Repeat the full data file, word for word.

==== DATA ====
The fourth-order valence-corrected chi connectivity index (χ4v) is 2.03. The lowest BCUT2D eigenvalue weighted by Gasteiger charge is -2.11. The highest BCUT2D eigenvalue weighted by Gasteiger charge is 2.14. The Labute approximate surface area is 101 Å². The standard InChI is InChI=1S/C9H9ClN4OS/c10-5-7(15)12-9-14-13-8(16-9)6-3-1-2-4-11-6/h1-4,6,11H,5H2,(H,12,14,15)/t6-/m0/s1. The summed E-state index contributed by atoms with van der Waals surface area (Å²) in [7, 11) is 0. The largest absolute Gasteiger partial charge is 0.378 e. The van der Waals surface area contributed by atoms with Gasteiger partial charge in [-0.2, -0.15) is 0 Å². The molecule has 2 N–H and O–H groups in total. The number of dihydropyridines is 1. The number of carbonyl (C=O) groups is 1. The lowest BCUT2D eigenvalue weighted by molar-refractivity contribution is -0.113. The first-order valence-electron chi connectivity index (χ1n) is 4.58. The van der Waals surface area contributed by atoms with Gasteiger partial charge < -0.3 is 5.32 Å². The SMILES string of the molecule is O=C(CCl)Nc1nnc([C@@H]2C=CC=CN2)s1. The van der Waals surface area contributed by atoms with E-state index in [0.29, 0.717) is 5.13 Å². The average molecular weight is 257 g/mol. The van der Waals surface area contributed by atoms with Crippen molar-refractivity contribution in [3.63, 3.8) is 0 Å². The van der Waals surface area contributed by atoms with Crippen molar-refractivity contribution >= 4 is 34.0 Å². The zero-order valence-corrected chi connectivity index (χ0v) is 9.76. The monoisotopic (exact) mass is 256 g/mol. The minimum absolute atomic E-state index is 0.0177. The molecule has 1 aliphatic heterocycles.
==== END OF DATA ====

The fourth-order valence-corrected chi connectivity index (χ4v) is 2.03. The lowest BCUT2D eigenvalue weighted by Gasteiger charge is -2.11. The highest BCUT2D eigenvalue weighted by Gasteiger charge is 2.14. The Labute approximate surface area is 101 Å². The standard InChI is InChI=1S/C9H9ClN4OS/c10-5-7(15)12-9-14-13-8(16-9)6-3-1-2-4-11-6/h1-4,6,11H,5H2,(H,12,14,15)/t6-/m0/s1. The summed E-state index contributed by atoms with van der Waals surface area (Å²) in [7, 11) is 0. The largest absolute Gasteiger partial charge is 0.378 e. The van der Waals surface area contributed by atoms with Gasteiger partial charge in [-0.2, -0.15) is 0 Å². The molecule has 2 N–H and O–H groups in total. The number of dihydropyridines is 1. The number of carbonyl (C=O) groups is 1. The lowest BCUT2D eigenvalue weighted by molar-refractivity contribution is -0.113. The first-order valence-electron chi connectivity index (χ1n) is 4.58. The van der Waals surface area contributed by atoms with Gasteiger partial charge < -0.3 is 5.32 Å². The SMILES string of the molecule is O=C(CCl)Nc1nnc([C@@H]2C=CC=CN2)s1. The van der Waals surface area contributed by atoms with E-state index in [0.29, 0.717) is 5.13 Å². The average molecular weight is 257 g/mol. The van der Waals surface area contributed by atoms with Crippen molar-refractivity contribution in [3.63, 3.8) is 0 Å². The van der Waals surface area contributed by atoms with Crippen molar-refractivity contribution >= 4 is 34.0 Å². The zero-order valence-corrected chi connectivity index (χ0v) is 9.76. The monoisotopic (exact) mass is 256 g/mol. The minimum absolute atomic E-state index is 0.0177. The molecule has 1 aliphatic heterocycles.